Mr. Jansen also identified various Arkansan industries that could benefit from further cooperation with Hanam City, including soybeans, rice, machinery, lithium, battery technology, home electronics, and steel industries. When asked about semiconductors, Mr. Jansen stated that Arkansas manufacturers can provide the inputs used in them, such as films and casings.

Mr. Jansen added that they wanted a similar economic cooperation agreement with Uiwang, South Korea, the sister city of North Little Rock, during this trade mission, but time constraints prevented them from fleshing out the agreement.  

Economic Agreement with KITA and KUSEC

On March 11, Gov. Sanders signed a second economic cooperation agreement in South Korea with the Korea International Trade Association (KITA) and the Korea-U.S. Economic Council (KUSEC). Gov. Sanders also met with the executives of Hyundai and KIA, as well as Ryu Jin, chairman of the Federation of Korean Industries and chairman and CEO of Poongsan Group, one of the largest metal makers in the world.  

KITA is South Korea's largest business group, with more than 73,000 member firms. It represents the rights and interests of South Korea's business community and performs a variety of roles, including providing direct assistance, fostering private sector trade cooperation, developing new trade methods, training trade professionals, and developing trade infrastructure.

KUSEC is the sole private economic entity that works with the United States and serves as South Korea's counterpart to the 50 federal state governments. It acts as a link between the US federal government and South Korea's local governments and serves as a dispute settlement body in trade issues between the two countries. KUSEC also sponsors programs for South Korean students and government personnel to go to the United States.  

The economic cooperation agreement with KITA and KUSEC bears similar priorities to Hanam City’s document, but with an emphasis on the lithium industry. South Korea is regarded as an industry leader when it comes to lithium, whereas Arkansas is rapidly establishing its own lithium industry. Lithium reserves have been discovered in the brine thousands of feet beneath southern Arkansas, with firms such as Standard Lithium and ExxonMobil taking an interest in the state. The agreement urged Arkansas and South Korea to work together to establish commercial relations, with an emphasis on utilizing lithium resources and exchanging expertise between the two.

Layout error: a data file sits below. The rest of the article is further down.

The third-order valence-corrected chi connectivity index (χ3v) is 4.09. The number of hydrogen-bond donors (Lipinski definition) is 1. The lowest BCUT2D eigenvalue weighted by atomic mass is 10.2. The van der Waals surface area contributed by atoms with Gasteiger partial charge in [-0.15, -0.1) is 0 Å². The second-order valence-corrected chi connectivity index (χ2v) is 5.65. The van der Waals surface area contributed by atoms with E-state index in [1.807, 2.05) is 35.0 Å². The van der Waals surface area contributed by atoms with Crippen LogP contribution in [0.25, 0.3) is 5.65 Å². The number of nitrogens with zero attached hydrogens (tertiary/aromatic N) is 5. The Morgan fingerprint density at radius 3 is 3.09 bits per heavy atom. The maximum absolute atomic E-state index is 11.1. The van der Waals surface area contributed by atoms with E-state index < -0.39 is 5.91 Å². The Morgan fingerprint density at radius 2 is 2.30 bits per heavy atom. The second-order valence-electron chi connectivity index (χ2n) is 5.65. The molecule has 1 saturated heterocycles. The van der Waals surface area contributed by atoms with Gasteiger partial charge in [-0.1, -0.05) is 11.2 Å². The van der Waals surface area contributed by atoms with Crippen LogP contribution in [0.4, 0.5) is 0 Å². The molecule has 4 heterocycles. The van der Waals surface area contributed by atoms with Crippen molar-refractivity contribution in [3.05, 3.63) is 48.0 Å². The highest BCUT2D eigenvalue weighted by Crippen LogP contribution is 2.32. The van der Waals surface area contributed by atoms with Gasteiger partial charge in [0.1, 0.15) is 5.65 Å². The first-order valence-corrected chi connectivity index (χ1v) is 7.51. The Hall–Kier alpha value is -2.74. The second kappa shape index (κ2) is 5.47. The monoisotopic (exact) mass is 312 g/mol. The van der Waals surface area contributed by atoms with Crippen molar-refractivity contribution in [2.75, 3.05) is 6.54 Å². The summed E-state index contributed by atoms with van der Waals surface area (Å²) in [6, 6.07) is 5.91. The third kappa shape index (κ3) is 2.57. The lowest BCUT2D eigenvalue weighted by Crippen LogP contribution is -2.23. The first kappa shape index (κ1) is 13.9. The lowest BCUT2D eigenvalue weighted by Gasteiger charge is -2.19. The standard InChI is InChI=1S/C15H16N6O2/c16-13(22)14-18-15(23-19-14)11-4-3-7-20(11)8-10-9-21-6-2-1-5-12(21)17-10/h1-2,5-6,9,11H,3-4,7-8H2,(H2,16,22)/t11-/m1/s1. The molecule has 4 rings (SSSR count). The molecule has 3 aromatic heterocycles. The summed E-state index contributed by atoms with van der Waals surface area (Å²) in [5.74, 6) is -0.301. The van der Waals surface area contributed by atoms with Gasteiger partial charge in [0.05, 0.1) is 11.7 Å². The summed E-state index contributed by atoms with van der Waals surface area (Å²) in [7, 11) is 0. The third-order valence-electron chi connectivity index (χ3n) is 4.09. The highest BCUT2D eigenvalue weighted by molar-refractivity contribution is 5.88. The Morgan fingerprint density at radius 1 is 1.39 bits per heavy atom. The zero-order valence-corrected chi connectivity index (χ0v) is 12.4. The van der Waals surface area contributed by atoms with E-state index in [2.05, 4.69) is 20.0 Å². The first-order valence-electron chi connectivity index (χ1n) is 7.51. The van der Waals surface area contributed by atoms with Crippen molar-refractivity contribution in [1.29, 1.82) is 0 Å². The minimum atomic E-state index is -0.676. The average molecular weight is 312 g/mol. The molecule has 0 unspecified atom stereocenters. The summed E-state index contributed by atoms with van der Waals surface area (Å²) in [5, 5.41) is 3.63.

Gov. Sanders’ delegation had a productive visit to South Korea. They visited cities such as Seoul, Busan, and Andong to market Arkansas as a prime trade and investment partner for South Korea. At the end of her visit, Gov. Sanders met President Yoon Suk-yeol and discussed Arkansas-South Korea economic relations.  

Meetings in Japan

Gov. Sanders spent the last leg of her East Asian trade mission in Japan where she met with U.S. Ambassador to Japan Rahm Emanuel and other high-level Japanese government and industry officials.

On March 13, 2024, Gov. Sanders delivered a speech to the Keidanren (Japanese Business Federation), an economic body made up of Japanese firms, national industrial groups, and regional economic organizations.

Gov. Sanders was proud of the longstanding bilateral ties between Arkansas and Japan, which were evident in AEDC’s Asia Office in Tokyo, which has been present since the 1980s. Another connection between Arkansas and Japan is the sister city partnership of Hot Springs and Hanamaki, which began on January 15, 1993. Both cities were a good match for each other because of their natural spas.  

The Arkansas delegation signed a memorandum of understanding with JETRO, an organization focused on encouraging trade and investment between Japan and the rest of the world. The delegation gave a presentation about Arkansas to showcase the state to the Keidanren. Gov. Sanders also met with the leadership of Panasonic and Kagome.  

Gov. Sanders and her delegation had a fruitful trip to Japan. The delegation was able to network with Japanese firms and government officials, market their state, and inform their counterparts about the opportunities for doing business in Arkansas. This trade mission in Japan will be crucial in fostering economic relations moving forward.

The author would like to thank Mr. Neal Jansen of the Arkansas Economic Development Commission for corresponding with him via email and for being a valuable resource for this article.  

John Angelo Gerard "Jag” D.O. Calbario was a participant in the Young Professionals Program at the East-West Center in Washington, DC. He is a master’s graduate in international affairs with a concentration in global governance, politics, and security at the American University's School of International Service.